Now that the authors had a validated system for screening CDPs, they sought to identify a candidate capable of disrupting a specific protein:protein interaction. They chose to target binding of the transcription factor TEA domain family member 1 (TEAD) to its co-activator Yes-associated protein (YAP). This interaction activates wound healing in normal cells but is often co-opted to promote uncontrolled cell growth in cancer. Because the YAP:TEAD interface has been structurally well characterized, the authors did not need to start with a library of random CDPs. Instead, Dr. Crook and Dr. Phil Bradley (Public Health Sciences Division) used the Rosetta software suite, developed in the lab of Dr. David Baker at the University of Washington, to design a custom library of CDPs that were predicted computationally to bind TEAD and block YAP (Figure 1).

Figure 2: (A) Flow cytometry data showing enrichment for cells bound to streptavidin-Alexa Flour 647, which indicates surface display of CDPs that bind TEAD-biotin. (B) The candidate CDP TB1G1 reduces the ability of FLAG-YAP and Myc-TEAD to bind each other in a co-immunoprecipitation assay. Image modified from the original publication, reproduced with permission under the terms of the Creative Commons license: https://creativecommons.org/licenses/by/4.0/legalcode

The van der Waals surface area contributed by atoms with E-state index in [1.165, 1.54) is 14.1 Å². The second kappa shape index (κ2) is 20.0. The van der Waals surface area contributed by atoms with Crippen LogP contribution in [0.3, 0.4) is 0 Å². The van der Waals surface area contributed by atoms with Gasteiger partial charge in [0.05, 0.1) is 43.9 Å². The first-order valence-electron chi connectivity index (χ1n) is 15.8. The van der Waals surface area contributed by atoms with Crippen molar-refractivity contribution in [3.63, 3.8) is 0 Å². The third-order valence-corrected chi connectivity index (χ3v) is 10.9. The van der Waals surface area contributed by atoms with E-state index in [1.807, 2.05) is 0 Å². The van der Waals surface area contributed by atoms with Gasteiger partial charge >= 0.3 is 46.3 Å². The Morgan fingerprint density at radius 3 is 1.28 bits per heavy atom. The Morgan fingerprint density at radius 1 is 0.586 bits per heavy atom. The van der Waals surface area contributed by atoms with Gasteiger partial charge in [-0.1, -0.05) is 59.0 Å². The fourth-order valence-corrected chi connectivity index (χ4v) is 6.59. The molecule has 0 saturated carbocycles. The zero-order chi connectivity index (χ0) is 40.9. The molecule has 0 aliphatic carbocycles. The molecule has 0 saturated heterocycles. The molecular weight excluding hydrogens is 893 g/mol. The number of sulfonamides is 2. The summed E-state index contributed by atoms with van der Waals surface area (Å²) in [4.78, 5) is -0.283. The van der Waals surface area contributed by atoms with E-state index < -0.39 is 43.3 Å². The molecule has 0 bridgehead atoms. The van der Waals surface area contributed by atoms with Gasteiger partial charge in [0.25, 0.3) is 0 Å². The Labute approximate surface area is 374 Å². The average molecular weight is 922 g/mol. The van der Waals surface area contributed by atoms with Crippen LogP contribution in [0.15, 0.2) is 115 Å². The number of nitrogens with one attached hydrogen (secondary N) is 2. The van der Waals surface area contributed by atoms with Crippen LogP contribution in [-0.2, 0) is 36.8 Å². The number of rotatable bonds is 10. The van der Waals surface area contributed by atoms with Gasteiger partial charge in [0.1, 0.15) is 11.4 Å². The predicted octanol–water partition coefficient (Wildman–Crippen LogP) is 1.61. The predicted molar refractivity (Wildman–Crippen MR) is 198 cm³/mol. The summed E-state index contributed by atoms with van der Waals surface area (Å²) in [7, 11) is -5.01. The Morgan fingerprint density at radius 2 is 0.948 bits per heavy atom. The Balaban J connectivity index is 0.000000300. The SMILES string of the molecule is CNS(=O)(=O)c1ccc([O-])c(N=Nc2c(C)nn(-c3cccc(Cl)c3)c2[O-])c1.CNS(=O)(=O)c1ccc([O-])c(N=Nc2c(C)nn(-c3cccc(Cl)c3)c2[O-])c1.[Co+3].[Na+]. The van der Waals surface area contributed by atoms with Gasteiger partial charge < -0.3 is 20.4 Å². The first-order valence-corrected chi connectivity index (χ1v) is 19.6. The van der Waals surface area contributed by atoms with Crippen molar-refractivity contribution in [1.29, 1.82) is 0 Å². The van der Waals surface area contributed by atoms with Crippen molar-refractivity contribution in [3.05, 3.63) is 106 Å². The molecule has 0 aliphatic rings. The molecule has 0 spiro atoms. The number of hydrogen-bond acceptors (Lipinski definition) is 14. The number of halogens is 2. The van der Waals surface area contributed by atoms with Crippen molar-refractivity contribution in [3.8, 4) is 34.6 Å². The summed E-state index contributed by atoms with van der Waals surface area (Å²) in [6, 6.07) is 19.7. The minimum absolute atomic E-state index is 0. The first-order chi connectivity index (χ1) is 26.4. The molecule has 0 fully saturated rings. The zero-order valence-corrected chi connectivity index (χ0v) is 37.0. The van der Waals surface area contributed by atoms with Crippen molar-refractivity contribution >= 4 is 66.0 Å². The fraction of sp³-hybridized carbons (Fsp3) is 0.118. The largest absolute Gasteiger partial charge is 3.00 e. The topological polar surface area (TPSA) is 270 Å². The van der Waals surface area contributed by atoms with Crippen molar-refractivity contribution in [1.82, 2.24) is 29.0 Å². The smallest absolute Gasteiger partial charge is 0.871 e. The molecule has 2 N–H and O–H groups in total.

The resulting CDP library was screened by flow cytometry for candidates capable of binding biotinylated TEAD (Figure 2A). Following four rounds of enriching for cells with a strong fluorescent signal (due to binding of fluorescently labeled streptavidin to biotin-TEAD-bound CDPs), the Olson lab collaborated with the Strong Laboratory in the Basic Sciences Division to characterize the stability and TEAD binding affinity of each CDP using biochemical assays and high-performance liquid chromatography (HPLC). The top candidate, denoted TB1G1, bound TEAD with a nanomolar dissociation constant and caused a dose-dependent reduction of the YAP:TEAD interaction (Figure 2B).